Let us now consider a few examples of valence shell configurations. Hydrogen, with the simplest of all atomic structures, has just one electron on principal energy level 1, so in effect its valence electron is also a core electron. The valence configuration for hydrogen is thus written as 1s 1. Moving straight down the periodic table to francium (atomic number 87), which is in the same column as hydrogen, one finds that it has a valence electron configuration of 7s 1. Thus, although francium is vastly more complex and energy-filled than hydrogen, the two elements have the same valence-shell configuration; only the number of the principal energy level is different.
Now look at two elements in Group 3 (Group 13 in the IUPAC system): boron and thallium, which respectively occupy the top and bottom of the column, with atomic numbers of 5 and 81. Boron has a valence-shell configuration of 2s 22p 1. This means its valence shell is at principal energy level 2, where there are two electrons in an s orbital pattern, and 2 in a p orbital pattern. Thallium, though it is on period 6, nonetheless has the same valence-shell configuration: 6s 26p 1.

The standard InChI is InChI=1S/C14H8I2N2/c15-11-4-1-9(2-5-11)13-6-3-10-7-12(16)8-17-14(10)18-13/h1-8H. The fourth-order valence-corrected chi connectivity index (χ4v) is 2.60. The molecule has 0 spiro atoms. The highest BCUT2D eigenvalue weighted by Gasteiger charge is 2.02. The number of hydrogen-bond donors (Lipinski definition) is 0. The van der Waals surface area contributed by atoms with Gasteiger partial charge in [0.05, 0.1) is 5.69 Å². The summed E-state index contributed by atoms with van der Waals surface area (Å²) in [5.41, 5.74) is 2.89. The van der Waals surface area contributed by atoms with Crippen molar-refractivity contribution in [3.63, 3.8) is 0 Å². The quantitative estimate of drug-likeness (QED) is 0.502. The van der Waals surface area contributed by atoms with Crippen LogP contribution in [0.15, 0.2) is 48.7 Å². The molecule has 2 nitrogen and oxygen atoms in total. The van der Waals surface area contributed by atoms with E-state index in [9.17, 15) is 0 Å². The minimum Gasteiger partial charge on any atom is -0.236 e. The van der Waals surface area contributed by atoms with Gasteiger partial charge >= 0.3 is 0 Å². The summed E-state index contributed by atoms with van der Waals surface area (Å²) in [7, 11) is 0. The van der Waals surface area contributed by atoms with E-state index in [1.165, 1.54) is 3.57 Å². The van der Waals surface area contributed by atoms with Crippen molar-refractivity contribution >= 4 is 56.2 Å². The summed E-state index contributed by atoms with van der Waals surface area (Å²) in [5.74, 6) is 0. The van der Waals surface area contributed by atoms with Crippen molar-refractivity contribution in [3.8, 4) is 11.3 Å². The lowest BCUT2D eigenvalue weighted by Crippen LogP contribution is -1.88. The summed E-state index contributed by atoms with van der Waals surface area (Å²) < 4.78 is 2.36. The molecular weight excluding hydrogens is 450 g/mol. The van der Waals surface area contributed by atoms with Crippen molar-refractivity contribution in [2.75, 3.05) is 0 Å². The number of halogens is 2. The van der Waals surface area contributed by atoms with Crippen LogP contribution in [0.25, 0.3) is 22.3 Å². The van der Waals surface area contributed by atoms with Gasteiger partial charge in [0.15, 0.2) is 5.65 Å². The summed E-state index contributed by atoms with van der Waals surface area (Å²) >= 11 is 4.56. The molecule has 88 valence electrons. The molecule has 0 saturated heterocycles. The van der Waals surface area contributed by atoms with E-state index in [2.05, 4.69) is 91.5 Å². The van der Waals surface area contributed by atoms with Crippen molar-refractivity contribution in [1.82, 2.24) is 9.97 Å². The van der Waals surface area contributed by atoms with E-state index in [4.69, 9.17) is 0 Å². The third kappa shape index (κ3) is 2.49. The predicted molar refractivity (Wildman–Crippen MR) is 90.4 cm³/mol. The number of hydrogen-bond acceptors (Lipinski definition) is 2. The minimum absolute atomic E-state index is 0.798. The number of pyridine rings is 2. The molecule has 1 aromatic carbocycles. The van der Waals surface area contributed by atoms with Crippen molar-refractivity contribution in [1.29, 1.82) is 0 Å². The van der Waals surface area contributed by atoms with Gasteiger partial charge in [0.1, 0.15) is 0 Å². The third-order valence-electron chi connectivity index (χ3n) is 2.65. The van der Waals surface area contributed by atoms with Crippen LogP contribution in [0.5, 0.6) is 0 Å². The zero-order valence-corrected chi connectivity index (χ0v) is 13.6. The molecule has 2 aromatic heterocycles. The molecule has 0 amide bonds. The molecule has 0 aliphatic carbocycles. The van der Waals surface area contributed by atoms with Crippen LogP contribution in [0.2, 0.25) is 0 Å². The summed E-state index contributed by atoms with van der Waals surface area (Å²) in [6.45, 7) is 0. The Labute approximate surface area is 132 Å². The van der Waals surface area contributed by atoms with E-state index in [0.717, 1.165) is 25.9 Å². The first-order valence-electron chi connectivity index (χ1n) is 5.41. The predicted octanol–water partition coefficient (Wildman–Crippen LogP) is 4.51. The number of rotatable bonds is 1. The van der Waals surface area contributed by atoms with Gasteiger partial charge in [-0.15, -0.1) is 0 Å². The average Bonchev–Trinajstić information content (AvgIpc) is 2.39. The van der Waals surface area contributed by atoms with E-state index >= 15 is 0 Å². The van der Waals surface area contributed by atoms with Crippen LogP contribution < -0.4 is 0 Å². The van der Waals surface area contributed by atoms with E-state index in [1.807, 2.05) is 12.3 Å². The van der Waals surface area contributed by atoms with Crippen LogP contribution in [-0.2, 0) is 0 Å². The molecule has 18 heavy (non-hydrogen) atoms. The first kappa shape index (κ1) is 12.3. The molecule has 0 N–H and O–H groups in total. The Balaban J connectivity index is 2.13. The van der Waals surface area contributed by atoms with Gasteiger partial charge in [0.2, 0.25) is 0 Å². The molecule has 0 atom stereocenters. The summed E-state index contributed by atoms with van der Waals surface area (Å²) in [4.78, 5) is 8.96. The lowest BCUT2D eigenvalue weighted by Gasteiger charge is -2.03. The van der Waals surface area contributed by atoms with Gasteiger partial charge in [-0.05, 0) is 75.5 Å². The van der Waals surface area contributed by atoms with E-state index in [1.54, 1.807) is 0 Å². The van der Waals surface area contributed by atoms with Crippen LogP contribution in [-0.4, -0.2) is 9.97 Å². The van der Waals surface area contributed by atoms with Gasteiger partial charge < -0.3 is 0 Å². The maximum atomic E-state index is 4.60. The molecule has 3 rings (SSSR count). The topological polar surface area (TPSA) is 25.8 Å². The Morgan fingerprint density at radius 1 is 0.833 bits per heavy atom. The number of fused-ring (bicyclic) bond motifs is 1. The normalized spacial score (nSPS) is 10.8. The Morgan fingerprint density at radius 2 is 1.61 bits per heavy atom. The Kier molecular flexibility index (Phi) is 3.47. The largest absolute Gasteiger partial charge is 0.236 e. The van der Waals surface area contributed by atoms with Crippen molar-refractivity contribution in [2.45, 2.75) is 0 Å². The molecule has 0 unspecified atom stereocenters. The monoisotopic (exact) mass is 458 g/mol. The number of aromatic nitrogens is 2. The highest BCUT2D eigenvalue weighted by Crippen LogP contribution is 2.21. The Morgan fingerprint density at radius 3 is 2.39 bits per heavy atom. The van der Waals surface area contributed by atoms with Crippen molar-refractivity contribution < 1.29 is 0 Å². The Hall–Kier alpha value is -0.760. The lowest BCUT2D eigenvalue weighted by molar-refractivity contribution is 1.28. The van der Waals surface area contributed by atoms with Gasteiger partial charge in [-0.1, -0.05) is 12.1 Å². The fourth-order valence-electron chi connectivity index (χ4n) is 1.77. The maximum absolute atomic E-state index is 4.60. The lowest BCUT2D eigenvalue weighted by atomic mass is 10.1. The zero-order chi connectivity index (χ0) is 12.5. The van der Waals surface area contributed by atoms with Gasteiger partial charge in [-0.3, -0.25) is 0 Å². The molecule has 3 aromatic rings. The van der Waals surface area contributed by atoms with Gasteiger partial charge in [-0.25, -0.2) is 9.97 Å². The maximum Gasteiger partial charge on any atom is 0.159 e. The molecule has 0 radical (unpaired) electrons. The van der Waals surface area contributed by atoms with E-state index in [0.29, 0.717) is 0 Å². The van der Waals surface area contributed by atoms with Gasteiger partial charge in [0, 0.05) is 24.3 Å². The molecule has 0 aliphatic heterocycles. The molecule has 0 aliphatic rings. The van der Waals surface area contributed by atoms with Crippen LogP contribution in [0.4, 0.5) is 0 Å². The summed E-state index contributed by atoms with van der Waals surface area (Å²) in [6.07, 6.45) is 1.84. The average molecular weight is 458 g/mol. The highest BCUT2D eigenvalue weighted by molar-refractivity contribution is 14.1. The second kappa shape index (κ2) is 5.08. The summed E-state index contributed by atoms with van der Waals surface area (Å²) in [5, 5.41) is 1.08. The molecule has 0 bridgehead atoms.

Notice something about the total of the superscript figures for any element in Group 3 of the North American system: it is three. The same is true in the other columns numbered on North American charts, in which the total number of electrons equals the group number. Thus in Group 7, the valence shell configuration is ns 2np 5, where n is the principal energy level. There is only one exception to this: helium, in Group 8 (the noble gases), has a valence shell configuration of 1s 2. Were it not for the fact that it clearly fits with the noble gases due to shared properties, helium would be placed next to hydrogen at the top of Group 2, where all the atoms have a valence-shell configuration of ns 2.